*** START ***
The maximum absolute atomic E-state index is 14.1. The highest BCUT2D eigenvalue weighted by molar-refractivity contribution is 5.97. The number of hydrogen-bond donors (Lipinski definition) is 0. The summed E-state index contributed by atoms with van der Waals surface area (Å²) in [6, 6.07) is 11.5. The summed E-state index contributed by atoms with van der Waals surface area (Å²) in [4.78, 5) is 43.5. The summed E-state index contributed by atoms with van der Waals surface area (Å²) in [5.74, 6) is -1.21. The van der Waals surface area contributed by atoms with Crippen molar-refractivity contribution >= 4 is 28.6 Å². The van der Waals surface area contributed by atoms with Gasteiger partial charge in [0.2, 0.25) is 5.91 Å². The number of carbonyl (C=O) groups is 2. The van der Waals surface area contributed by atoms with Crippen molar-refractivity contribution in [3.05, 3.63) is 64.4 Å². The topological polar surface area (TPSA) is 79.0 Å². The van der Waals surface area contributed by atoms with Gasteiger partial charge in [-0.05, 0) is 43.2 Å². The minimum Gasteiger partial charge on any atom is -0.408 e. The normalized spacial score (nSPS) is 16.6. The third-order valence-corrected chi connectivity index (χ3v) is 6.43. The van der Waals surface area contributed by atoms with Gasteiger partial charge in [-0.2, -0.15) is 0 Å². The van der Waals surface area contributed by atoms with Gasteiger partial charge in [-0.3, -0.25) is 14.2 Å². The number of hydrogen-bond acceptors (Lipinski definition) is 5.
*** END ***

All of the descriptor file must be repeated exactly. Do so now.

The maximum absolute atomic E-state index is 14.1. The highest BCUT2D eigenvalue weighted by molar-refractivity contribution is 5.97. The number of hydrogen-bond donors (Lipinski definition) is 0. The summed E-state index contributed by atoms with van der Waals surface area (Å²) in [6, 6.07) is 11.5. The summed E-state index contributed by atoms with van der Waals surface area (Å²) in [4.78, 5) is 43.5. The summed E-state index contributed by atoms with van der Waals surface area (Å²) in [5.74, 6) is -1.21. The van der Waals surface area contributed by atoms with Crippen molar-refractivity contribution >= 4 is 28.6 Å². The van der Waals surface area contributed by atoms with Gasteiger partial charge in [0.2, 0.25) is 5.91 Å². The number of carbonyl (C=O) groups is 2. The van der Waals surface area contributed by atoms with Crippen molar-refractivity contribution in [3.05, 3.63) is 64.4 Å². The topological polar surface area (TPSA) is 79.0 Å². The van der Waals surface area contributed by atoms with Gasteiger partial charge in [-0.05, 0) is 43.2 Å². The minimum Gasteiger partial charge on any atom is -0.408 e. The normalized spacial score (nSPS) is 16.6. The third-order valence-corrected chi connectivity index (χ3v) is 6.43. The van der Waals surface area contributed by atoms with Gasteiger partial charge in [-0.2, -0.15) is 0 Å². The van der Waals surface area contributed by atoms with Gasteiger partial charge in [-0.3, -0.25) is 14.2 Å². The number of hydrogen-bond acceptors (Lipinski definition) is 5.